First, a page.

The Earl of Erroll: Before the Minister sits down, I have probably misunderstood the whole thing. I thought that the purpose was eventually to make electronic documents admissible in the courts because signatures would be recognised and it would not be just between two companies. At some point there will be a row and it will be tested in the courts. Will every single service provider of certificates have to be tested for quality individually in each court case? I thought the whole idea was to have some sort of national certification, in general, of these service providers so that one would know which service providers one can trust on a more national level instead of having to test every single one in the courts which, it seems from what the Minister is saying, is going to happen.

Lord Sainsbury of Turville: The whole purpose of the clause is that there will be a national register of providers of cryptographic services which will have a kitemark that can be relied upon. The question of whether a particular electronic signature is valid before a court will have to be decided by that court. However, there will be a national register of cryptographic services to acceptable standards, and that is what the clause is about.

Baroness Buscombe: I believe that I have understood the Minister's response. However, I am concerned that it does not deal with the question of re-registration, to which noble Lords have referred. Without the proposed amendment there will necessarily be a situation in which there are multiple registrations when overseas companies establish operations in the United Kingdom. I shall read what the Minister said in Hansard and possibly return to this subject on Report. In the meantime, I beg leave to withdraw the amendment.

Amendment, by leave, withdrawn.

Lord Sainsbury of Turville moved Amendment No. 7:
Page 2, line 27, leave out from beginning to ("the") and insert ("The condition that must be fulfilled before an approval is granted to any person is that").

On Question, amendment agreed to.

Baroness Buscombe moved Amendment No. 8:
Page 3, leave out lines 23 to 25 and insert--
("( ) is a small enterprise or company as defined by the Secretary of State,
shall be remunerated by the Secretary of State for the time committed to the registration process on a sliding scale which recognises the disproportionate burden placed by such procedures on the smallest businesses.").

The noble Baroness said: I rise to move Amendment No. 8 which reflects a serious need to consider the recognition of the disproportionate burden placed upon small businesses for lost time, increased costs

14 Mar 2000 : Column CWH9

and more red tape. Over the past three years the smallest businesses have faced a burden of red tape that has increased by two hours per week according to the Current Small Business Research Trust/National Westminster survey. Additional burdens cost those one to five-employee firms up to £1,700 per annum according to the accountancy profession.

It is interesting to note that the noble Lord, Lord Haskins, in his capacity as Chairman of the Government's Better Regulation Task Force, said only last week when launching the report of the task force that,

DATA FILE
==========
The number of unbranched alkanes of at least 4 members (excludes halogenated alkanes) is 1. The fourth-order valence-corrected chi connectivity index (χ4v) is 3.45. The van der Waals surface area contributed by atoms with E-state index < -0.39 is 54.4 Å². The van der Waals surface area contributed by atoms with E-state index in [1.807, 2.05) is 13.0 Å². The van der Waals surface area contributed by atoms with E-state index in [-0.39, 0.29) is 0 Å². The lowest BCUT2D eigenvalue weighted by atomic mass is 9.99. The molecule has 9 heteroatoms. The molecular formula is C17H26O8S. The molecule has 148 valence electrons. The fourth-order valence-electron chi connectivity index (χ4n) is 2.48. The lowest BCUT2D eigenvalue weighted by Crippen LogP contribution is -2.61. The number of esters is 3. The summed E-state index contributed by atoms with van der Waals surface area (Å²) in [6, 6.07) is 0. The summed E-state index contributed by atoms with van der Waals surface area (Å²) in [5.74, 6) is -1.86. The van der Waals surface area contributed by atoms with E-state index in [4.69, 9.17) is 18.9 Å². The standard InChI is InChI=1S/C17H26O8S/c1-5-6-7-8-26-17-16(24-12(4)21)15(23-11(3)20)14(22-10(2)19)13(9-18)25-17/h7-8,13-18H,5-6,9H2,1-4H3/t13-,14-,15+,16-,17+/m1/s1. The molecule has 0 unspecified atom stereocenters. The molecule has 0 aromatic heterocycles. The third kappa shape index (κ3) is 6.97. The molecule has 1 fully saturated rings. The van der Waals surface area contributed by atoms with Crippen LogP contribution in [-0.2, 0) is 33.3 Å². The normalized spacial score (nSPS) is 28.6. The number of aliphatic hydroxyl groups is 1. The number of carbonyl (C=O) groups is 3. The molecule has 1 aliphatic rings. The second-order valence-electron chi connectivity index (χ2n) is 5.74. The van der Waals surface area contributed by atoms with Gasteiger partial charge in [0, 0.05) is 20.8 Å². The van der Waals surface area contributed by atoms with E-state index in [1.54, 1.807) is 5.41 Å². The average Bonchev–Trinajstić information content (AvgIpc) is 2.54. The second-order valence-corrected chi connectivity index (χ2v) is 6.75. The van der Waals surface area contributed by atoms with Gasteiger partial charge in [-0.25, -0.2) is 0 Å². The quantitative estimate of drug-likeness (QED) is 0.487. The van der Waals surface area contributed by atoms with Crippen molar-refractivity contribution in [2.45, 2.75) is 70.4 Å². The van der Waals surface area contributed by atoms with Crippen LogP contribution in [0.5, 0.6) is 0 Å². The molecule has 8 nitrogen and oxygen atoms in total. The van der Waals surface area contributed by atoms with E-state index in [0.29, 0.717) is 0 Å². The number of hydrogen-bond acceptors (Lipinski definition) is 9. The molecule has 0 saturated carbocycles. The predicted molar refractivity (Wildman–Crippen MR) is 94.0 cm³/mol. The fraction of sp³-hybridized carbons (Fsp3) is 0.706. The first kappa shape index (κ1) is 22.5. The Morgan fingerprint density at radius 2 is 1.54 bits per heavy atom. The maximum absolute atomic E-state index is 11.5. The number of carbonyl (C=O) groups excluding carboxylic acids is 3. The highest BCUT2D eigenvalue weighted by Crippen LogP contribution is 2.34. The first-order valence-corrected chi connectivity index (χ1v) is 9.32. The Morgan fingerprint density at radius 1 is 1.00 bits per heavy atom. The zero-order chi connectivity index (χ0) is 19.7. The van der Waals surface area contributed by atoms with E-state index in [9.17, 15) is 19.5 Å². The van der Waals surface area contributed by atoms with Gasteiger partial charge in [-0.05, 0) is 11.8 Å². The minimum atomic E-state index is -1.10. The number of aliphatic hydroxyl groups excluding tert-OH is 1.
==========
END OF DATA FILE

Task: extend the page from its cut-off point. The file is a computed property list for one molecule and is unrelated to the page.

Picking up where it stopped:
"The Government should recognise the additional burdens it is placing on employers and consider some form of financial support." The electronic communications revolution encourages many new businesses and, most importantly, those that do not have to put up with our regulatory burdens in order to survive; they can exist elsewhere. We want them to thrive here in the United Kingdom. We want the United Kingdom to remain ahead of its European partners in e-commerce. We thought that the Government were beginning to recognise the need for wealth creation as the source of prosperity for all. Increased burdens as proposed in the clause will only compromise that aim. I am compelled to add that the prospect of IR35 is bound to drive those businesses away from these shores altogether. I beg to move.

Lord Sainsbury of Turville: I am sure that the noble Baroness tables the amendment with the intention of helping small businesses, or at least making a speech about the problems that they face. However, despite what the noble Baroness says, as drafted the amendment would have bizarre consequences. It would have the effect that all those persons who applied to be approved would have to be paid by the Secretary of State for the efforts that they expended in registering rather than pay the Secretary of State fees consistent with the benefit that approval conferred. I would hope that the noble Baroness did not intend that effect. It is a normal principle that the cost of regulation should be borne by those who are being regulated, and I see no reason why part of these costs should be borne by the taxpayer.

The other point, however, concerns the fee structure for small firms. I assure the noble Baroness that both in any statutory scheme and in the T Scheme, which we hope will be introduced by industry, the fee structure will reflect the size of the business applying to be approved according to the cost of approving and monitoring businesses of various different sizes. On that basis perhaps the noble Baroness will withdraw her amendment.

4 p.m.